The building was constructed in the Byzantine period (fifth century CE), and was abandoned within, or at the end of that period. In the Early Islamic period, the floors were raised, installations were built, and the entrances into the rooms surrounding the courtyard were walled up. A trash pile from the Early Islamic period, excavated in one of the rooms, attests that the room was now not used for habitation. The finds reveal that the building was finally abandoned in the eighth or early ninth century CE. Slightly thereafter, the stone ceilings collapsed in some of the rooms. It seems that the cistern was partly renovated in modern times, serving nomadic populations who camped at the site.
Pottery sherds and glass fragments from the Byzantine and Early Islamic periods were retrieved in the building, as well as scraps of metal items, coins, a Latin metal seal (not yet deciphered), stone items adorned with crosses, stone vessels, including bowls, and grinding and milling implements, botanical remains and animal bones. Soil samples were retrieved for wet and dry sifting, in order to complete the previous season’s research of this building, and to try to date more precisely the chronological phases in its history (radiocarbon and OSL dating).
Area B. The southern reservoir was excavated. In the 1930s, the Colt expedition excavated the southern reservoir to a depth of 2.0–2.5 m, revealing two staircases, a northern and a southern one (Baly 1935). In the trial sections dug in the 2017 season, a floor was uncovered next to the northern staircase, and a foundation layer near the southern staircase (Tepper et al. 2018). In the current excavation, a loess layer accumulated in the upper part of the reservoir, was removed mechanically. On the eastern side, this layer was removed down to an underlying layer of collapsed debris, and on the southern side, the layer was removed almost down to the reservoir floor, to enable conservation. In the section dug next to the southern staircase from the top of the debris layer down to the floor, a wall and the staircase were exposed to a depth of c. 5 m. Another section was dug in the southwestern corner of the reservoir, exposing the floor at a similar depth. Small stones had accumulated on the floor, and loess layers in the upper part, with intervening soil layers containing much gray mortar. In both the sections dug in the northwestern part of the reservoir, a crooked wall was exposed, built from west to east across the reservoir, dividing it into two levels, an upper and lower level. The northern staircase was discovered in the wall, descending to the lower level of the reservoir floor, at a depth of c. 5 m. Metal tools dating to the early twentieth century were found on the steps, evidently from the time of the Colt expedition. Five squares were opened along the southern and western walls of the reservoir, and in its center, where a settling basin was unearthed (2.5 × 4.5 m; depth 1 m; Fig. 3). The reservoir walls, floor and settling basin were coated with gray plaster on a foundation of small stones and gray mortar. The meager finds retrieved in the collapsed piles and soil accumulations in the excavation squares, included pottery sherds and coins from the Byzantine period (dating at the latest, to the seventh century CE). The study of the accumulations and sediments collected from the sections, and their precise radiocarbon and OSL dating, will help understand the history of the reservoir’s destruction.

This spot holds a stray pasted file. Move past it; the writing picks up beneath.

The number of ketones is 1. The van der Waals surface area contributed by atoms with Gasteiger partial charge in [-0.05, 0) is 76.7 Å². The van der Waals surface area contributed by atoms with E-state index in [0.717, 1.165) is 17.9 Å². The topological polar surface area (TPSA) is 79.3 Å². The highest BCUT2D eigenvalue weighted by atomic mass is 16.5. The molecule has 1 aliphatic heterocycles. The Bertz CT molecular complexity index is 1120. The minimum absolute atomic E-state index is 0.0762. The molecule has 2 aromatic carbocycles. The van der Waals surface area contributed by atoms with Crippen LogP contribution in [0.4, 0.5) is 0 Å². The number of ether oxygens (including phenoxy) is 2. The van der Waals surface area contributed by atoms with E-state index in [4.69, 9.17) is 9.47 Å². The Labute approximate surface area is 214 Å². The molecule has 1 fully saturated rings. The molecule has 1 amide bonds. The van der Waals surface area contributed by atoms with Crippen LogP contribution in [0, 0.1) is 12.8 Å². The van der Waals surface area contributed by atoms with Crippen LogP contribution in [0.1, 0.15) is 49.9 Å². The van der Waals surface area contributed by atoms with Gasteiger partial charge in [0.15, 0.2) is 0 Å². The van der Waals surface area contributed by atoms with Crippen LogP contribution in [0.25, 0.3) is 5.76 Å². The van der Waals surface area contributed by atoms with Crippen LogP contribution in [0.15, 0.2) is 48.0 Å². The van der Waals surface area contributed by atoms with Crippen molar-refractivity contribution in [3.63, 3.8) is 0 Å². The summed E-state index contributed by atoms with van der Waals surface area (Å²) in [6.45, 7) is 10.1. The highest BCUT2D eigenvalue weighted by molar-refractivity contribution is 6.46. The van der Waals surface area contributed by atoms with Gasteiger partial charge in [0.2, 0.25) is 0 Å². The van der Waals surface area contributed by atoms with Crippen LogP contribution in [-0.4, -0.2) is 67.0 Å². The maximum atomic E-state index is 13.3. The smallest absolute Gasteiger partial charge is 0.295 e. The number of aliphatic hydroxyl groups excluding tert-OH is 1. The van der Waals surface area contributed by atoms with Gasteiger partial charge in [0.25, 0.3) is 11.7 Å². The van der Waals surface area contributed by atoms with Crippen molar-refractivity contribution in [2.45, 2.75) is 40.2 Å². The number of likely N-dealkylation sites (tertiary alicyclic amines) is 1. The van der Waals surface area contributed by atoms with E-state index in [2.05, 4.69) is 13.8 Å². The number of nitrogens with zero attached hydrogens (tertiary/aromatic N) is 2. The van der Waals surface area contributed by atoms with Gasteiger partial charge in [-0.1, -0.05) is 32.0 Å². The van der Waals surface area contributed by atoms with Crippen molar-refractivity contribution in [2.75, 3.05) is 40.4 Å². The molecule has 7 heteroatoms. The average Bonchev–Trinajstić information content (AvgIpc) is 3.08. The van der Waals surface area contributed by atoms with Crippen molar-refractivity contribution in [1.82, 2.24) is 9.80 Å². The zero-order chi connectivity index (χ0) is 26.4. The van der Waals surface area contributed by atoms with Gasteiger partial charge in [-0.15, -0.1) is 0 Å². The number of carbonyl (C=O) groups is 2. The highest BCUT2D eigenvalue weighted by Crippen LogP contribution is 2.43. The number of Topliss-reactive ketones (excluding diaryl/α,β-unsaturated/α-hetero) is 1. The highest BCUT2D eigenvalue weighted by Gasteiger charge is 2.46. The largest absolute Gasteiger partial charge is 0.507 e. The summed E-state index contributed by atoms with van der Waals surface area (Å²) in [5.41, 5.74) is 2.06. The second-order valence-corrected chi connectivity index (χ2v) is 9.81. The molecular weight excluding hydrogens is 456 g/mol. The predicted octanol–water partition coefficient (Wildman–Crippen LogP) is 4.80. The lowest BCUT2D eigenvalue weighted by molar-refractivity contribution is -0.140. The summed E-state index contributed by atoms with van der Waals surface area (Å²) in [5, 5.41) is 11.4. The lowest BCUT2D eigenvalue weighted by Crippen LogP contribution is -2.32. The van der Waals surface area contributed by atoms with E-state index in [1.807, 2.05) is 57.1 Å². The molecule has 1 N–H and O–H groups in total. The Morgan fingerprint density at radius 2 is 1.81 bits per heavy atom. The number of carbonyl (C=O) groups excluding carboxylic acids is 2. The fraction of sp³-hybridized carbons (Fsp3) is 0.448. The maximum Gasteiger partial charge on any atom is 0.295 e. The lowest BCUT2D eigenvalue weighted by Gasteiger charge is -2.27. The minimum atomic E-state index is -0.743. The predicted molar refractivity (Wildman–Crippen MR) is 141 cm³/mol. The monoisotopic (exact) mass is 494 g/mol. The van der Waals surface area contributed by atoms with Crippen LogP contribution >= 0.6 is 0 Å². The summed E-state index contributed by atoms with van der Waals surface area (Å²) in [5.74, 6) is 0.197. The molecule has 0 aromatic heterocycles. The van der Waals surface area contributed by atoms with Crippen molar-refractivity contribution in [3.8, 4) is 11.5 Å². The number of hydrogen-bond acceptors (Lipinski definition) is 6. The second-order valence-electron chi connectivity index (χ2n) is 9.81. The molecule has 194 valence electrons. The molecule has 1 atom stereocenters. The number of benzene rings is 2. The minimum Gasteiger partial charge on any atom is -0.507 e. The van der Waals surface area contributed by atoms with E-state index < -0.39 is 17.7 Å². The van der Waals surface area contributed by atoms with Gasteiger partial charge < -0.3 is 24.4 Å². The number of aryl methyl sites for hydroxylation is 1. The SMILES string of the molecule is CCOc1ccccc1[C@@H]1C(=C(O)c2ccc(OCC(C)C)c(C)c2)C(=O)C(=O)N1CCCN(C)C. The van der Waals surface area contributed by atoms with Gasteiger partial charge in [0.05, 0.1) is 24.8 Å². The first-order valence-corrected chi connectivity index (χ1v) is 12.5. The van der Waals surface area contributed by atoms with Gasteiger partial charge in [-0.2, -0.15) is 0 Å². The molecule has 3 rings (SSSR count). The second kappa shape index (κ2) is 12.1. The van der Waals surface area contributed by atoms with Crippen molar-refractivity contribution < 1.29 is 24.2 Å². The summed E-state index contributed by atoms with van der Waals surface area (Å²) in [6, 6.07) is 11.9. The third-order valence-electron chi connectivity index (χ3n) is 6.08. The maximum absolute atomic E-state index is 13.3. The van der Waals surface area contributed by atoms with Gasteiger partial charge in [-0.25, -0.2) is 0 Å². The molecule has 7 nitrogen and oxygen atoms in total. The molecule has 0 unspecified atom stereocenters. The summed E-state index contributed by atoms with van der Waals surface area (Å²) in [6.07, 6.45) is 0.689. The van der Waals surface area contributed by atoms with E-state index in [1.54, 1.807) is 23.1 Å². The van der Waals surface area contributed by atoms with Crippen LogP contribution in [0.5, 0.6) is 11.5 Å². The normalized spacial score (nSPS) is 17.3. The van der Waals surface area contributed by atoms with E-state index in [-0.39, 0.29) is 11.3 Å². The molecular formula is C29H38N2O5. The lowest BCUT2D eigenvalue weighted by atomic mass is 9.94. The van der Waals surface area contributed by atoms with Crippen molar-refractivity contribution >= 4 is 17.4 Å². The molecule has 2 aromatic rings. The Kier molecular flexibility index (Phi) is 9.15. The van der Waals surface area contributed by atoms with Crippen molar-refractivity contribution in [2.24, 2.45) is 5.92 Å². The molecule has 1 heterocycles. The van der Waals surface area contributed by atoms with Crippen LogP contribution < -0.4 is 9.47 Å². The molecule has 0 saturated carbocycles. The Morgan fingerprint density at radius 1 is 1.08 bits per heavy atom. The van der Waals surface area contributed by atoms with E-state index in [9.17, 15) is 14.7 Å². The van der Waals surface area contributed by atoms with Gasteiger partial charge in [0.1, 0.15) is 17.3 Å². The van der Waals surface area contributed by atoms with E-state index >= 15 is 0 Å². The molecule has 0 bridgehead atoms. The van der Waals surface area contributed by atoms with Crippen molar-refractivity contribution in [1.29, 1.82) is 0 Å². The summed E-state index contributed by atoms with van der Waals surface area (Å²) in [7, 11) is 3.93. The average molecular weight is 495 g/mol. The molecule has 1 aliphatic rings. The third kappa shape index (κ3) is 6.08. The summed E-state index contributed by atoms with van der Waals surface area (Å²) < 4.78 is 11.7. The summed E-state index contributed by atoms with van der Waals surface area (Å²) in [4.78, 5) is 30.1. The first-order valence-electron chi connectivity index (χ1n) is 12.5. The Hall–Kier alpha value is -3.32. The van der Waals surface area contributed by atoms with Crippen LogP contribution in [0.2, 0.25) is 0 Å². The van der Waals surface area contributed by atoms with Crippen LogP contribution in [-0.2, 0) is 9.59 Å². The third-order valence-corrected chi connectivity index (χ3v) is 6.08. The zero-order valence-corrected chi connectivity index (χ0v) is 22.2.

Area C. In the 2017 season, a section was dug in the southwestern corner of the northern reservoir, exposing a plastered floor at a depth of 3.5 m. In this season, a section was dug alongside the reservoir’s northern staircase, revealing that northwestern part of the reservoir wall is modern, and was apparently built in the course of conservation work undertaken in the past. The excavation of the northern reservoir was stopped due to technical limitations.